Let $N(n)$ be a set of integers, which can be presented using first $n$ Egyptian fractions:

$$ N(n):=\{m\in\mathbb{Z}:\ \ m=\sum_{i=1}^n\frac{\epsilon_i}{i},\ \epsilon_i=0\ \text{or}\ 1\} $$

I want to write a code in Mathematica that gives $N(n)$, but I think A[e,n] does not define what I need above: for example



P.S. example

\begin{align} 0=&0\\ 1=&1\\ 2=&1+\frac12+\frac13+\frac04+\frac05+\frac16 \end{align} therefore $N(6)=\{0,1,2\}$

  • $\begingroup$ A[e,n] does not depend on e. So you can use A[n_]:=... Otherwise it looks good. $\endgroup$
    – Sumit
    Commented Nov 26, 2017 at 8:50
  • 1
    $\begingroup$ A solution that scales (very, very) poorly is Union[Select[Total /@ Subsets[1/Range[6]], IntegerQ]] (for n=6, for example). $\endgroup$
    – evanb
    Commented Nov 26, 2017 at 16:26
  • 2
    $\begingroup$ I changed the title to make the question to be more attractive. I hope, you don't mind. $\endgroup$
    – ybeltukov
    Commented Nov 26, 2017 at 21:44
  • 1
    $\begingroup$ Straight-forward method using Solve (and not suffering from exponential memory usage) would be something like this: n0 /. (With[{n = 50}, Solve[{Sum[a[i]/i, {i, n}] == n0, Array[a, n] \[Element] Cuboid[ConstantArray[0, n]]}, {n0}, Integers]] /. ConditionalExpression[v_, ___] :> v) (* {0, 1, 2, 3} *) ... this doesn't solve the exponential time complexity, though. $\endgroup$
    – kirma
    Commented Nov 27, 2017 at 6:39
  • 2
    $\begingroup$ This problem is essentially the same as computing the OEIS sequence A101877. With a little bit of cleverness one can search the values up to at least 300 (which would correspond with $N(300)=\{0,1,2,3,4,5\}$), just by using straight-forward Solve and constraints on the problem size based on solutions already found. Going up to the sum corresponding to 6 (at 469) might be infeasible using this method (probably takes at least several days of computing time, possibly a lot more). $\endgroup$
    – kirma
    Commented Nov 29, 2017 at 7:19

3 Answers 3


This solution acquires answers for couple hundred first values of $N$ - probably not much further in a reasonable amount of time. Much more efficient - and more explicit - code for finding larger values can be found in a link from OEIS A101877.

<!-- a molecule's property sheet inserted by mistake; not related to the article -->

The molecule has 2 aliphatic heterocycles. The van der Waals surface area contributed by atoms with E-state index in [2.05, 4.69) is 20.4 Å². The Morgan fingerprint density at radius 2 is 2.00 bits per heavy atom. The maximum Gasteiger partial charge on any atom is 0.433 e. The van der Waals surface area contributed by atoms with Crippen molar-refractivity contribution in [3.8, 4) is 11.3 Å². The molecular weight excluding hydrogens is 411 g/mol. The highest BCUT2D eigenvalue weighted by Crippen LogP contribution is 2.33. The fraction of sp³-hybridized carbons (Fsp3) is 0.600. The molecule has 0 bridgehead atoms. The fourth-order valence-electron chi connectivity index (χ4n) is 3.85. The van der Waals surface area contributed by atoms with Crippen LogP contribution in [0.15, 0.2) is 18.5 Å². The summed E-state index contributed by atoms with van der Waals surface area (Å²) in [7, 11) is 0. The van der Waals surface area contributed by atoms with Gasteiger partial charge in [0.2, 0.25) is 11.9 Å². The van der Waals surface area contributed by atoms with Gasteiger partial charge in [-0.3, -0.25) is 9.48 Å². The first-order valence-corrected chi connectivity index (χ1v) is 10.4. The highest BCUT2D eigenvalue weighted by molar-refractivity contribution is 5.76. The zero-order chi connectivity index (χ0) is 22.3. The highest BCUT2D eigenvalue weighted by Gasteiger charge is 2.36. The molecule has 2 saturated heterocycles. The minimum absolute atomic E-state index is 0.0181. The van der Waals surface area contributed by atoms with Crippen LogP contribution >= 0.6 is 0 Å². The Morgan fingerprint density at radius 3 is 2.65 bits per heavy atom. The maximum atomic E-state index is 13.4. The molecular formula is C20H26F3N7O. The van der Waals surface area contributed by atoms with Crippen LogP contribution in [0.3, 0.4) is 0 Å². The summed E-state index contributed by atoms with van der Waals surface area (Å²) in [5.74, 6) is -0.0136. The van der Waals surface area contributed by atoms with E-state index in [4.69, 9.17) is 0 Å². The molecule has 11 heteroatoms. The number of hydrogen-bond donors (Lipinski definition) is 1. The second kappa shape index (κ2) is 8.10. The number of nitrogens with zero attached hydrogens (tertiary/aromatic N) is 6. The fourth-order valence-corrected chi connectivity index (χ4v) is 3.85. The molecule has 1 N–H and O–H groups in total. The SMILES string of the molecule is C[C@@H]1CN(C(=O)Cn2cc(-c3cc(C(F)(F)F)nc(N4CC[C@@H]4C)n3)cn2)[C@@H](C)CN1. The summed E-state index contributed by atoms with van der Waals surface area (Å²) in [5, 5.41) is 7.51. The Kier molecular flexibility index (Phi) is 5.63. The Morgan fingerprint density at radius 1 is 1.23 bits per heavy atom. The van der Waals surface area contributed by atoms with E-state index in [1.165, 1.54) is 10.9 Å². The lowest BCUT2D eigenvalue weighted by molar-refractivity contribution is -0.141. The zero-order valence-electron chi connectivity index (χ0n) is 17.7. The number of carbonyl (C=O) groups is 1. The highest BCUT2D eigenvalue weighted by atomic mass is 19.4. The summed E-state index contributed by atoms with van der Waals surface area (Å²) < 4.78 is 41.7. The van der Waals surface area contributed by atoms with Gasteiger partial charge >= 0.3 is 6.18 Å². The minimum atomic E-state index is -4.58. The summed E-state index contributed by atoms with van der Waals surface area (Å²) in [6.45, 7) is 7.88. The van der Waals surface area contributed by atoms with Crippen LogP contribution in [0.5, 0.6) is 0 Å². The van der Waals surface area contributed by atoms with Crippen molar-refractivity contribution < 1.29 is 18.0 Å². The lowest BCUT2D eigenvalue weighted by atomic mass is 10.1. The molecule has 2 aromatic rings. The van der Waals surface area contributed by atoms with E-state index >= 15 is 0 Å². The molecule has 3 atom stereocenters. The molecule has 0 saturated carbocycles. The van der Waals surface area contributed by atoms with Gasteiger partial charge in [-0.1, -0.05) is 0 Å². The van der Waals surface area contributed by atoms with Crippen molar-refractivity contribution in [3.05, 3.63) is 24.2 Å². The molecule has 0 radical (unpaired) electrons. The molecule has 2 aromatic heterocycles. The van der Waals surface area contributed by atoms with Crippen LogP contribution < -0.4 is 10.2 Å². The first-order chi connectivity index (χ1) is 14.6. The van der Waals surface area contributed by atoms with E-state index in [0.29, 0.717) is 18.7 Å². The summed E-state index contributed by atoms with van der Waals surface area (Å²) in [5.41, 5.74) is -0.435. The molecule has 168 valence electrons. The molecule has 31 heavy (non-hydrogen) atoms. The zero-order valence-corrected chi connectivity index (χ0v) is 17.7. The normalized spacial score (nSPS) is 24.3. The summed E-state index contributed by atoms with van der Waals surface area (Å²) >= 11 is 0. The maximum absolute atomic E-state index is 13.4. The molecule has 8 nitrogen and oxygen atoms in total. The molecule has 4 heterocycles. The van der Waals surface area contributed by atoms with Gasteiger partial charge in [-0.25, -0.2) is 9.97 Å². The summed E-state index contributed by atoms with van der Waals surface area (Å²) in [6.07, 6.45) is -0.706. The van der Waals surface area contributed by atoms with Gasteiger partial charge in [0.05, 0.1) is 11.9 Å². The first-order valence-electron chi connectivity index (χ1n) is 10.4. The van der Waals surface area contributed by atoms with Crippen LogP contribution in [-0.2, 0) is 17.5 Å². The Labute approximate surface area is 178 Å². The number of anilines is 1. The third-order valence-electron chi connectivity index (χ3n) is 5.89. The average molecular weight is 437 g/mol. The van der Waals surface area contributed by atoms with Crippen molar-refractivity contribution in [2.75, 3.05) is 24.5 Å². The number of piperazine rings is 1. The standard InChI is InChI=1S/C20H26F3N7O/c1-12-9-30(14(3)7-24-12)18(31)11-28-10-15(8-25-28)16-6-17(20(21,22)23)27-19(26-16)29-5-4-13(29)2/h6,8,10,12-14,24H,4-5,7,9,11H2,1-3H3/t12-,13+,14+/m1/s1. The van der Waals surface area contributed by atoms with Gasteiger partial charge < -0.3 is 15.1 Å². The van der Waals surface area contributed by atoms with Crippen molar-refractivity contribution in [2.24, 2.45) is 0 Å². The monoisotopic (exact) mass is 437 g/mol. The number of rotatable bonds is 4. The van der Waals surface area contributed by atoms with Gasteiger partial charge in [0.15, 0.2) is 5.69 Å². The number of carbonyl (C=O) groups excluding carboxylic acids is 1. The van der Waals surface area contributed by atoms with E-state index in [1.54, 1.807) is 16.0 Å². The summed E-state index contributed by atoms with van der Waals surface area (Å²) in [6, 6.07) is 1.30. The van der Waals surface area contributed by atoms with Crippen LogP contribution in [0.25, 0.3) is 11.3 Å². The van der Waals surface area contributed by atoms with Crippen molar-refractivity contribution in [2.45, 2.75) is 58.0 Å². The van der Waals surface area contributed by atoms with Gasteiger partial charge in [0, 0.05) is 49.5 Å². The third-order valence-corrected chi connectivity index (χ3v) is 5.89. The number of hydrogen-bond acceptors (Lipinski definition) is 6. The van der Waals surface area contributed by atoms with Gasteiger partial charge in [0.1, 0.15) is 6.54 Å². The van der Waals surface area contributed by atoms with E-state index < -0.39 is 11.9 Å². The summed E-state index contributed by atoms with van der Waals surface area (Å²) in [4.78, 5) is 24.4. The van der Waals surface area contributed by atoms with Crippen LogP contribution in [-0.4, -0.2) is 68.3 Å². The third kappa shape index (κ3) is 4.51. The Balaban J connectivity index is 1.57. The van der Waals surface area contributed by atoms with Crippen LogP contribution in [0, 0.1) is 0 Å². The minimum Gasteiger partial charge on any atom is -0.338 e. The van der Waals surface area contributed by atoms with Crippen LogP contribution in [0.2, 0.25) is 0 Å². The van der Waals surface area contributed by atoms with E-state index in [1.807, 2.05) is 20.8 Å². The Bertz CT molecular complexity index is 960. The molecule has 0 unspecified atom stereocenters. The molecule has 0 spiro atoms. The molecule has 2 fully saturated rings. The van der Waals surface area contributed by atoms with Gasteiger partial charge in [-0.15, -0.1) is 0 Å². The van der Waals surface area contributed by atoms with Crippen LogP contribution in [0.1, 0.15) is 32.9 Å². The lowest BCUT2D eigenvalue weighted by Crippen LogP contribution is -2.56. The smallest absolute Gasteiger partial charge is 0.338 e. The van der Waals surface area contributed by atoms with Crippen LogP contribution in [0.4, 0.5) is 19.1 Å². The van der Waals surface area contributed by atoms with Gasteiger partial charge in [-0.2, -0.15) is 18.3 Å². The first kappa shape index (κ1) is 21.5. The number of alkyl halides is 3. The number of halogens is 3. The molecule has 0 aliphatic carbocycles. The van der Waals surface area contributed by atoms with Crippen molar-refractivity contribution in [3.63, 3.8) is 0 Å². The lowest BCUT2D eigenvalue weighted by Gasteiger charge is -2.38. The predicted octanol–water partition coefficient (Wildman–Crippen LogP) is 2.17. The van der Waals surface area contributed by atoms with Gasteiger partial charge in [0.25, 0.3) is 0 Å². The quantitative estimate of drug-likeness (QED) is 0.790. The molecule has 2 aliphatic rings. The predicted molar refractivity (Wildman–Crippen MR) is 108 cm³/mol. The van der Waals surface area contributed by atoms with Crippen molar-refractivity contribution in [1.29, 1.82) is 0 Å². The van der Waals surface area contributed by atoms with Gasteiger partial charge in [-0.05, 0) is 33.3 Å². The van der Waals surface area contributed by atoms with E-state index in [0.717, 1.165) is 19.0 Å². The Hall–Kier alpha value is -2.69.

This pair of functions computes both $N$ and its companion function which returns a list of new integer solutions (value and contributing integers in sum of fractions) for any $N$. The construct is recursive, always searching only for solutions for sums which haven't been seen for lower values.

ClearAll[n, sn];
n[0] = {0};
n[x_] := n[x] = Union[n[x - 1], sn[x][[All, 1]]];
sn[0] = {{0, {}}};
sn[x_] := sn[x] = With[{r = Array[c, x]},
    {a /. #, Flatten@Position[r /. #, 1]} & /@
     Solve[Sum[c[i]/i, {i, x}] == a && c[x] == 1 && 
       Unequal[a, Sequence @@ n[x - 1]] && 
       And @@ (0 <= # <= 1 & /@ r), Append[r, a], Integers]];

Even to reach 5 it can take quite a while, over five hours of CPU time - but this is dramatically more efficient than exhaustive search, still:


{19020.6, {0, 1, 2, 3, 4, 5}}

At the same time this call saves solutions for minimum-$N$ integer solutions, for instance:

Grid[DeleteCases[Table[sn[i], {i, 0, 65}], {}][[All, 1]], 
 Alignment -> Left, Frame -> All]

enter image description here


Let indicator variables e_i encode a number in binary. That is let $b=\sum_{i} 2^i e_i$. Then we can loop over all values of $b$ and decode it into a vector of $e$s:

e[n_][b_] := ArrayPad[#, {n - Length[#], 0}] &@IntegerDigits[b, 2]

(We need to pass n to indicate how long the vector should be).

Now we can loop over all $2^n$ choices for $b$ and compute the sum by taking the dot product with a vector of $1/i$:

allSums[n_] := Map[(1/Range[n]).e[n][#] &, Range[2^n]]

and now filter / sort:

set[n_] := Union@Select[IntegerQ]@allSums[n]

I'm afraid that this will still take $\sim2^{1000}$ steps for $n=1000$, but at least it doesn't have an exponentially large memory requirement like the procedure mentioned in my comment :-) If you're really interested in $n=1000$ you'll need an algorithm that's better than the "obvious" one.

f[x_] := Sum[x[[i]]/i,{i,1,Length[x]}]
Select[IntegerQ][f /@ Tuples[{0,1},20]] 

gives still {0,1,2}, with the raspberry taking 5 min.


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